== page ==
I’M A RIDER TIM MARSHALL
Author and former Sky News diplomatic editor admits to almost causing an international incident while riding across the UK
My brother got me into cycling. In 2011 he said he was going to ride from Land’s End to John o’Groats (LEJOG) for charity, and my competitive streak kicked in. I wasn’t a cyclist up until that point but I bought a bike and did three weekends of practice – 10 miles the first weekend, 20 the second, 30 the third – and thought, “Okay, that’s me ready to go”.
There were three of us on LEJOG, but keeping in a group was hard. We all had wildly different levels of fitness, so we split up and met up three or four times during the next 12 days. At the end of every day I’d say, “Right, I’ve done 80 miles, I’m knackered now”, and pull over. I’d find a pub or Bed & Breakfast to stay in, go out for a curry, then start all over again the next day. I wore proper cycling shorts under a pair of normal shorts and an ordinary jacket. The first 60 miles in Cornwall felt like riding through the Himalayas, but by day three I thought, “I can do this”.
I spent 20 years travelling around the world but this was a fantastic way of visiting places in the UK I hadn’t seen. I made a point of eating food specific to each region – cheese in Cheshire, a balti in West Brom – and enjoyed hearing how the local accent changed every 30 miles or so. This formed the basis for my book, Dirty Northern Bastards! [about football terrace chants]. I visited football grounds I’d never been to before – Bury’s Gigg Lane, Cowdenbeath, romantic places like that. I did a naughty thing as I crossed the border into Scotland: I had an old England shirt with me, and left it draped on a bush outside someone’s house.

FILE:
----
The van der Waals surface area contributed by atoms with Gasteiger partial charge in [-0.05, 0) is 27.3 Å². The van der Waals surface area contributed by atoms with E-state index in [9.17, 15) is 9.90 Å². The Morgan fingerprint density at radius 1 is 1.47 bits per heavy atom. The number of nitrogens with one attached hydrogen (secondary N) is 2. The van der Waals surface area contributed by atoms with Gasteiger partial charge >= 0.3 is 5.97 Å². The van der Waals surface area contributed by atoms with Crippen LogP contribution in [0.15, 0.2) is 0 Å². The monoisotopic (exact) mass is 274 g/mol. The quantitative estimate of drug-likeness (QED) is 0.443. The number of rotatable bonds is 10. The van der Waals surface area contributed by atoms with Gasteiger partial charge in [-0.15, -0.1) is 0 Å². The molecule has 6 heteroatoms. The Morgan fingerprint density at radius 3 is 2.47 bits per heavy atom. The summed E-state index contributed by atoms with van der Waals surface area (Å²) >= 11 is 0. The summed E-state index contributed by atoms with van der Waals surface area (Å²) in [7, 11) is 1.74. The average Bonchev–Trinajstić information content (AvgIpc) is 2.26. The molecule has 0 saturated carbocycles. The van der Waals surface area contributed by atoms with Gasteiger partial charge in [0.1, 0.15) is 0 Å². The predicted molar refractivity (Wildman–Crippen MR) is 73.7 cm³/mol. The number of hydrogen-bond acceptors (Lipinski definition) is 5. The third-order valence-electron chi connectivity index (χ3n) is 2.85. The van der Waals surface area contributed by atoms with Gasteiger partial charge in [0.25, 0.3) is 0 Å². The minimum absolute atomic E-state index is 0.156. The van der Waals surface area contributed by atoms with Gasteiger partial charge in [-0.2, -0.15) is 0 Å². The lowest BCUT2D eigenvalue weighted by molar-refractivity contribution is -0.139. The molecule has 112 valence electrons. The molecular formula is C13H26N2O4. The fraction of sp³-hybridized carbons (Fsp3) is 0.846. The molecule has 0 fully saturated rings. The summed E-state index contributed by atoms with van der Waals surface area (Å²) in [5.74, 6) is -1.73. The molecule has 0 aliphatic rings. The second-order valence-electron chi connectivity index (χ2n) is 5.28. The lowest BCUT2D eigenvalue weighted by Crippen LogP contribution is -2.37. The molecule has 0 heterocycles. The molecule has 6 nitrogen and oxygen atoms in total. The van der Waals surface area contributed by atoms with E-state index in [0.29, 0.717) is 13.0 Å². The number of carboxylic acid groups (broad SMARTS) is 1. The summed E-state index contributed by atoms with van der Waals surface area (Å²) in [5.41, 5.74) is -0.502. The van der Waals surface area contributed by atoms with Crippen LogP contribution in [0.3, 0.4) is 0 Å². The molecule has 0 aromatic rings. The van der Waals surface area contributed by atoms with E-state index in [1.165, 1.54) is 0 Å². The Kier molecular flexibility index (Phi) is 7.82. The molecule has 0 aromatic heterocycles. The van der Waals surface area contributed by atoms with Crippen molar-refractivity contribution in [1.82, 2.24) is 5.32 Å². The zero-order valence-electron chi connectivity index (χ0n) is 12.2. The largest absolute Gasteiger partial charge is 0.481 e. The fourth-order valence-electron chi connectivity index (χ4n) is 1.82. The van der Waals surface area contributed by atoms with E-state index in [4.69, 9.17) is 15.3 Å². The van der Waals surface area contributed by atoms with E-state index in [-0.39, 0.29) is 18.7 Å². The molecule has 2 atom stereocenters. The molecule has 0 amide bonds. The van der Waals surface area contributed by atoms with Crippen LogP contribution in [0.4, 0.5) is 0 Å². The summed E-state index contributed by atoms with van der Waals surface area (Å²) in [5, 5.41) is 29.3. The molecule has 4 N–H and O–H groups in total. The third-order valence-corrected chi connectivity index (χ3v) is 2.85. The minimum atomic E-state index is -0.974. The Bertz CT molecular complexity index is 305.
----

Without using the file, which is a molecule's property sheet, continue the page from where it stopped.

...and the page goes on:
I got off and pushed for at least a quarter of the entire journey. I’m not too embarrassed by that as I was carrying everything I had with me in a pair of rucksacks. I probably couldn’t have done it without energy gels, they were a lifesaver. Because I wasn’t experienced, there were times when there was just nothing in the legs, they wouldn’t go round, and I’d think, ‘Oh my God, how am I going to get through the next few hours?’ Stopping for a Lucozade and a gel did the trick. By the end I’d had only one puncture and raised over £2000 for Alzheimer’s and Help for Heroes,
so it was worth it.
Now I’m “All the gear, no idea…” I have two Scott hybrid bikes, all the kit and do up to 100 miles each week – about 60 commuting and the rest for fun – though I admit to being a fair weather rider. One of my Scotts has internal hub gears. It’s only eight-speed, but great for city cycling because if you pull up at traffic lights you can go down from eighth to first while you’re stationary.
I have that male obsession of not being able to pass a bike shop without going in and having a look to see what the latest stuff is. The last thing I bought was some bright yellow shoes, I’m afraid I’m into hi-vis. I get really wound up when I’m driving around London at night and I see a cyclist who hasn’t got lights or any kind of bright clothing. It just doesn’t make any sense to me.
When you pull up at the lights in London, people are checking each other’s bikes out. I can’t be arsed with it. I don’t like all the snobbery about it. What’s the point? You know all about bikes, so what? I know more about something else than you do.
I put a folding bike in my car when I go to watch Leeds United at away games. I can park three or four miles from the ground, cycle there and be back to my car ahead of the traffic. I lock it up outside the ground, and it’s always been fine. Charlton and Watford have got their own bike racks. Otherwise I’ll say to some geezer, “You going to be standing here long?” Tim Marshall’s latest book, Worth Dying For: The Power and Politics of Flags, is published by Elliott & Thompson.
Because I wasn’t experienced, there were times when there was just nothing in the legs, they wouldn’t go round